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cbd in croatia

Cbd in croatia

Pure CBD is not itself regulated as a substance under the Croatian drug regime, however, the various differences in terms of regulations for different products and uses mean that the current regime is fairly complex. This report provides a detailed overview of the current regulatory framework in place in the country, including finished products, extracts, import and export, as well as restrictions relating to medical and recreational cannabis also.

1 Executive summary
2 Hemp plant
3 Cultivation
4 Extracts as a consumer product
5 Finished products
6 Import/export
7 Recreational cannabis
8 Medical cannabis
9 Relevant bodies
10 Relevant laws

Although it is not scientifically proven that any of these products cure or limit the effects of these illnesses, it is believed that they ease symptoms when used alongside conventional treatment, the committee said.

The health ministry has insisted that it will ensure that all THC-based medicines prescribed by Croatian doctors will available to patients by allowing pharmaceutical wholesalers to import such products.

Doctors will be able to prescribe medicine, teas and ointment containing THC, the active element in cannabis, to their patients. Regulations permit each patient to receive up to 0.75 grammes of THC per month.

She explained that the ministry will decide which specific medicines are allowed “only when the first [THC-based] substance is imported and when our [Croatian health service] laboratories process it”.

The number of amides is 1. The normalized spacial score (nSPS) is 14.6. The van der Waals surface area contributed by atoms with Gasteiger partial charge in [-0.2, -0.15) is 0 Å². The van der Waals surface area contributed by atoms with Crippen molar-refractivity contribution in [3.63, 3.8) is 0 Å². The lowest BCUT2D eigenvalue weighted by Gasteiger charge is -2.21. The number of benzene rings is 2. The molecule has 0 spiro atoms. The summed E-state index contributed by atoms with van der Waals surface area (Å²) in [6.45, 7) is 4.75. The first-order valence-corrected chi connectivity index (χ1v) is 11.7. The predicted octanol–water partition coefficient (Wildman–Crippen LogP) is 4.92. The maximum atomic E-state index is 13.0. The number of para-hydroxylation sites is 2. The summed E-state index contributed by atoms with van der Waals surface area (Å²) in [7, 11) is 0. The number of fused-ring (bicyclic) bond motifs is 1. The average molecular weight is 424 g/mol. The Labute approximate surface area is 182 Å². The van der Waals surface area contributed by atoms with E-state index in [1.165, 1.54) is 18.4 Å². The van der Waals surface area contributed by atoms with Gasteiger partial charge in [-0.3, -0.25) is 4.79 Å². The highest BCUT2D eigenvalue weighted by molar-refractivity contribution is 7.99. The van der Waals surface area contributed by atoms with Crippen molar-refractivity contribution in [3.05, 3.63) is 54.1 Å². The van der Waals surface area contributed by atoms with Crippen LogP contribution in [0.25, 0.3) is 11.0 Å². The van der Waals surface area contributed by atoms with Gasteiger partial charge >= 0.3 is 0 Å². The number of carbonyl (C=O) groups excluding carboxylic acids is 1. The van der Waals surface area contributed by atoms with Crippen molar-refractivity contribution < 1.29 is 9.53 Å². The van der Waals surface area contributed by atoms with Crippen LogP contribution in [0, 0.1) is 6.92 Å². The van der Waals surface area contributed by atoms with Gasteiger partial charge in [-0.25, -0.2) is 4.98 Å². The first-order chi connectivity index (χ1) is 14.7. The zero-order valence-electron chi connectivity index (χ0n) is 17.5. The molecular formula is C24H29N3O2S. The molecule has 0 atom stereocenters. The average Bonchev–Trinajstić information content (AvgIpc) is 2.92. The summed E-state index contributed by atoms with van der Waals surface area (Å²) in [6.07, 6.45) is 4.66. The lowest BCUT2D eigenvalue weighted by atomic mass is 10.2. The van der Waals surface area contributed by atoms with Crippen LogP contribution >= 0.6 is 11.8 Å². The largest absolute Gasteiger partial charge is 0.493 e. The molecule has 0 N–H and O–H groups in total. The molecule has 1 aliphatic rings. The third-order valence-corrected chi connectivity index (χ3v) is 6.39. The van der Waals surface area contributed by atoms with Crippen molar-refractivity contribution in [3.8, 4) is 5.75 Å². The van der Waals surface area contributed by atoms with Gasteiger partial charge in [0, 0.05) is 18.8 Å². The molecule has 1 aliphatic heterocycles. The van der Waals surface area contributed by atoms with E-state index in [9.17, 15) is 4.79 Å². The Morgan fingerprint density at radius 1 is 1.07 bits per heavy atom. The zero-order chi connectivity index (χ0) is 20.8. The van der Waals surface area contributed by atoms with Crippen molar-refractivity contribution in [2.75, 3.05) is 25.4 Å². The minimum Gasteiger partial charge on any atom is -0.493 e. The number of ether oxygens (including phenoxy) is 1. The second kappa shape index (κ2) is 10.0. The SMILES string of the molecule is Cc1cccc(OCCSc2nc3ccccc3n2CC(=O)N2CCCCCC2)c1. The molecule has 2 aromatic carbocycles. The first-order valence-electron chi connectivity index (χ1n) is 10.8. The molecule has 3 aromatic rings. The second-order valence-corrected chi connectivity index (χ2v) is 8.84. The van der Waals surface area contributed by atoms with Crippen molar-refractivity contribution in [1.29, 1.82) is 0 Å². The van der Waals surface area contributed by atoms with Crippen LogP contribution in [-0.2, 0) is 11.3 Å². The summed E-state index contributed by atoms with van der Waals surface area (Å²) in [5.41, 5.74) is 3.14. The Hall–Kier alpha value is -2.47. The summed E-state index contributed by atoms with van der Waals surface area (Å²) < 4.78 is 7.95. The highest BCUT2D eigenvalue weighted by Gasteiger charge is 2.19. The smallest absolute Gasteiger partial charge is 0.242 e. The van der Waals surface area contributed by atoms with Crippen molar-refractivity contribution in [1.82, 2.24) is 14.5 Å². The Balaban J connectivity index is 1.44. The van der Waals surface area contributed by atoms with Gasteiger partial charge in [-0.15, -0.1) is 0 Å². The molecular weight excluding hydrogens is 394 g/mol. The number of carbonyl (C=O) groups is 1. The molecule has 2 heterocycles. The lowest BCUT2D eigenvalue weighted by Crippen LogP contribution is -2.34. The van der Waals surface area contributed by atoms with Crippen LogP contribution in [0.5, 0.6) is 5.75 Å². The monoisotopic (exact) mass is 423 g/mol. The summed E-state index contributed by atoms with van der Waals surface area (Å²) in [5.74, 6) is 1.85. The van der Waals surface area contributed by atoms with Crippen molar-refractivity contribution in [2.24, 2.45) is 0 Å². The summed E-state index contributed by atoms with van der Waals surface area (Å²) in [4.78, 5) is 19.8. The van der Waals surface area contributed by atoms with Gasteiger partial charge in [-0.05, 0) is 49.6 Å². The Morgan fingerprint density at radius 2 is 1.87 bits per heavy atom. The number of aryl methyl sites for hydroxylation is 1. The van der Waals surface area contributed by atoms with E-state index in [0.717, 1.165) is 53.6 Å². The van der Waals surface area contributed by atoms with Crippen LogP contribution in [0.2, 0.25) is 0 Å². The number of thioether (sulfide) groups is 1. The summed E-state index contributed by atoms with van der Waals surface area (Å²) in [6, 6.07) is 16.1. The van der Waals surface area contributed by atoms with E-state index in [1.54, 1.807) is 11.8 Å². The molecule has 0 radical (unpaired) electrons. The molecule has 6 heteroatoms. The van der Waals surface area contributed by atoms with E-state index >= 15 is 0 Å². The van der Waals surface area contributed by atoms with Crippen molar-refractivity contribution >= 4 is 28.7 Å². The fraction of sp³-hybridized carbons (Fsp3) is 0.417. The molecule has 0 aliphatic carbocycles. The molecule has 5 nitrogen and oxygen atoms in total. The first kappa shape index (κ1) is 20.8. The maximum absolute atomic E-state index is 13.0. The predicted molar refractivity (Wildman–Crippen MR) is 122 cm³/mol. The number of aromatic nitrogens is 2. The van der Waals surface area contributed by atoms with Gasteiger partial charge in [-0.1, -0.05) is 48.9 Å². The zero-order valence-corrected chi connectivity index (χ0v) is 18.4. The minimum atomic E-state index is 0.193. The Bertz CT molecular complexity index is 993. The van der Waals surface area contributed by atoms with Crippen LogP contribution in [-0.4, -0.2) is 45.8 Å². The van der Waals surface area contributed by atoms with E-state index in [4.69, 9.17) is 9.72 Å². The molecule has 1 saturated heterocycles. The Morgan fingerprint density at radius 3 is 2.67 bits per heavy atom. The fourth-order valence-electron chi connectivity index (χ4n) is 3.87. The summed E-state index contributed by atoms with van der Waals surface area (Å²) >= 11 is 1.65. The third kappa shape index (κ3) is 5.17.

A medical committee set up by the health ministry decided in January this year that the state should proceed with its legalisation because it can be useful for treating some illnesses, according to what it said was “the latest scientific and medical knowledge”.

She said that doctors also need to evaluate all the possible side-effects, dosages and conditions of use for THC products, which can only come after the lab research.

Currently there are no producers of medical marijuana or related products in Croatia, while no foreign companies that sell such products have shown any interest in entering the Croatian market.

According to the recommendations from the medical committee, herbal products made from cannabis can be used as additional medicine for treating tumours, AIDS, multiple sclerosis and child epilepsy.

But Vjekoslava Amerl Sakic, a doctor specialising in family medicine, told Croatian newspaper 24 Sata that “up to four months could pass before the first marijuana-based products are available to patients”.